Human retinal epithelial cell line was transfected with the reporter gene that encodes green fluorescence protein using chitosan and chitosan–heparin nanoparticles. The fluorescence signal was used as an indicator of transfection efficiency (Figure 7).
The data demonstrates that the cells were transfected at much higher efficiency with chitosan–heparin–pEGFP polyplexes as compared to the control transfection with pEGFP-C2 alone. Furthermore, chitosan–heparin-based polyplexes exhibited higher transfection efficiency than chitosan nanoparticles with pEGFP.
Transfection with chitosan and chitosan–heparin based nanoparticles depends on the cellular endocytosis of polyplexes. DNA release from the polyplexes is believed to proceed through proton sponge effect due to the swelling of chitosan–heparin complexes in the endo-lysosomes [31]. Chitosan is known to be a strong polycation with high charge density. Thus, the inclusion of heparin, (polyanionic glycosaminoglycan) on the nanoparticles was proposed to enhance DNA release and transfection of cells due to interactions between heparin and chitosan, which may lead to DNA displacement and its release to the cytoplasm.
Polyplexes were also characterized in terms of particle size, polydispersity index and zeta-potential. Excess of heparin on the nanoparticle surface at a chitosan:heparin mass ratio of 1:3 resulted in negative surface charge (zeta-potential −22 ± 4 mV). However, there were no significant size differences among polyplexes at different chitosan:heparin mass ratios (Figure 7D). Hence, the polyplexes with negative zeta potentials were capable to bind DNA and transfer it into the cells.
The lowest rate of transfection was obtained with pEGFP-C2 alone. Chitosan–pEGFP formulation increased the tranfection levels only by 17% (Figure 7C). In contrast, GFP expression after chitosan/heparin polyplex transfection was almost two times higher than that of chitosan polyplexes (Figure 7C). In addition, significant differences were found among polyplexes with different chitosan/heparin mass ratios, with chitosan/heparin polyplexes at a mass ratio 1:3 showing the highest transfection levels (Figure 7C).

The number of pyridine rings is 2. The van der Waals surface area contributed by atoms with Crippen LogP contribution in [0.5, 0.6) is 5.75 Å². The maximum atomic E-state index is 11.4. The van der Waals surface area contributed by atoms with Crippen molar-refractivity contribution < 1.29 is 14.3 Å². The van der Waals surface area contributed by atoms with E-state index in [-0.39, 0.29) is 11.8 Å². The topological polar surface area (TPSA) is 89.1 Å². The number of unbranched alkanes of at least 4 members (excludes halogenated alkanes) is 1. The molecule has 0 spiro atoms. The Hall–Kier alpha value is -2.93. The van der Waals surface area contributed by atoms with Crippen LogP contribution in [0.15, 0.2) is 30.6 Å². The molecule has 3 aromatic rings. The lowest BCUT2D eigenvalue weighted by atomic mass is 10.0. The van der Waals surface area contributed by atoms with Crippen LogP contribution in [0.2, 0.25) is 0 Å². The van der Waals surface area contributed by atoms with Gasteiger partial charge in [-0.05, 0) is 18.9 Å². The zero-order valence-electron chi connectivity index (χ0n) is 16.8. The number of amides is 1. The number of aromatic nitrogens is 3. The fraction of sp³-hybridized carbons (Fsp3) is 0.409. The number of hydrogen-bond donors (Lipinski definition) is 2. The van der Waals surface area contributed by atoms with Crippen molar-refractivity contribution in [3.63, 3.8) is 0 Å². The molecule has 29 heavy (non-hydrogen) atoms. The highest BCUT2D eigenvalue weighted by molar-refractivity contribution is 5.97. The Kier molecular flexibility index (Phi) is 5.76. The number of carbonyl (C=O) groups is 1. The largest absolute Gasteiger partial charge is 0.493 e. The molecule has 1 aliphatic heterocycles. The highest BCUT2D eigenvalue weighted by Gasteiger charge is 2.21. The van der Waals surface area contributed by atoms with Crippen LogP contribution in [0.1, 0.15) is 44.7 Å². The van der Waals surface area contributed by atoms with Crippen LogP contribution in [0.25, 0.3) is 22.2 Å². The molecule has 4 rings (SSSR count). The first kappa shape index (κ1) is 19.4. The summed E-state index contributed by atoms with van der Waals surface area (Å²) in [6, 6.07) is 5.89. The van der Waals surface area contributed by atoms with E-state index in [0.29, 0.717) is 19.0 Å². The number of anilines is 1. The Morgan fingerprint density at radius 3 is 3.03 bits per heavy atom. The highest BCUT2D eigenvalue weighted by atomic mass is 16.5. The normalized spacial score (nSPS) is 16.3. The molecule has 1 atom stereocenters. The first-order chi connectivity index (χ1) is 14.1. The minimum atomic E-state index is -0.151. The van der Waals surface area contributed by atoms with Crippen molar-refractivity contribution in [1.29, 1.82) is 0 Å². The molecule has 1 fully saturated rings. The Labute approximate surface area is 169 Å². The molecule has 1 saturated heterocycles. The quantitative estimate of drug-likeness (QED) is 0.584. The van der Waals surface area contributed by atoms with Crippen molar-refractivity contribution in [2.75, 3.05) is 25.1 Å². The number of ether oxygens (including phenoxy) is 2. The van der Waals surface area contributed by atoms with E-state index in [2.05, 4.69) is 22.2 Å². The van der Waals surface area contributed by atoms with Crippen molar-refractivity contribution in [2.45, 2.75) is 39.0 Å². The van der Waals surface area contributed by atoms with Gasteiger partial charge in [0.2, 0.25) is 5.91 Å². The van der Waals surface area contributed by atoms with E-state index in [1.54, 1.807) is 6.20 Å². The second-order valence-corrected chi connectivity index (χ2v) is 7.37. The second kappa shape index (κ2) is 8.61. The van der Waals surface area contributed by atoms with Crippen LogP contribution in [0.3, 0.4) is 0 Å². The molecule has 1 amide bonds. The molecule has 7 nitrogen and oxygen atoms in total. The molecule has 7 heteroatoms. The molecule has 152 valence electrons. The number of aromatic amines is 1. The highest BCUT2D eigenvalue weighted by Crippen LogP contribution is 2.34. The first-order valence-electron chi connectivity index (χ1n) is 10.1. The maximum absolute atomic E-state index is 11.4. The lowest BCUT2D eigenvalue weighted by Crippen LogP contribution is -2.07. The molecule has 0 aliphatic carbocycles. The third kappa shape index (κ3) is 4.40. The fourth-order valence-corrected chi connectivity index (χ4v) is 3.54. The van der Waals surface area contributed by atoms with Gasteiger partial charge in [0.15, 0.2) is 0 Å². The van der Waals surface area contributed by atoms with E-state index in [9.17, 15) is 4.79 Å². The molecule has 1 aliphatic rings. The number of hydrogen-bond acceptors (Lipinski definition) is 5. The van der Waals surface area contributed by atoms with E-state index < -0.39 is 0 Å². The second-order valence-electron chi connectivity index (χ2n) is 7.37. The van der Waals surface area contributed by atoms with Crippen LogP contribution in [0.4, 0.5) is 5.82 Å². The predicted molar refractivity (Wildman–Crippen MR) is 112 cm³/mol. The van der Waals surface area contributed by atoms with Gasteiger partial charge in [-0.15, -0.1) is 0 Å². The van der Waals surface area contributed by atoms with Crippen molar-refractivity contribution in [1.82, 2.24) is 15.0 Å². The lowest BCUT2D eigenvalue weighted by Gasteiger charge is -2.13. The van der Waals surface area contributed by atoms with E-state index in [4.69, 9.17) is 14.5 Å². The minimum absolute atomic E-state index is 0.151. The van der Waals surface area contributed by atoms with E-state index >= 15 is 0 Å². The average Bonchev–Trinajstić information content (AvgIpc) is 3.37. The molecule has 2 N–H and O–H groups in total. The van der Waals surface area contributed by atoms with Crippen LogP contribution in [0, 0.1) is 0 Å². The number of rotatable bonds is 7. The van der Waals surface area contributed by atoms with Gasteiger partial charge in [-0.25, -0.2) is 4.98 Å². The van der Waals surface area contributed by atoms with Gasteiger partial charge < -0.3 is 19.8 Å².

3.6. Gene Silencing of VEGF

Vascular endothelial growth factor is an endothelial cell-specific mitogen and an angiogenesis inducer in vivo. Its activity has been linked to tumor growth and formation of metastases [32]. VEGF has been implicated in the disruption of retinal pigment epithelium barrier function and accumulation of subretinal fluid from the leaky neo-vessels. Therefore, it is important to find a powerful technologies for VEGF inhibition [33].
RNA interference technologies are currently widely used in functional genomic studies [34,35,36]. Also, small interfering RNA is being developed as therapeutics against cancers and other indications [37]. However, the drug delivery systems for siRNA have not been fully developed for in vivo use. We studied the use of chitosan–heparin nanoparticles and the role of heparin amount in these polyplexes for the delivery of anti-VEGF siRNA into ARPE-19 cells.
We investigated the RNA interference efficiency of anti-VEGF siRNA [21] in ARPE-19 cells that express VEGF constitutively. The VEGF mRNA expression in the cells was analyzed by RT-PCR. Chitosan–heparin polyplexes at mass ratios 1:1 and 2:1 demonstrated two times stronger inhibitory effects than chitosan–heparin polyplexes at a 4:1 mass ratio (Figure 8).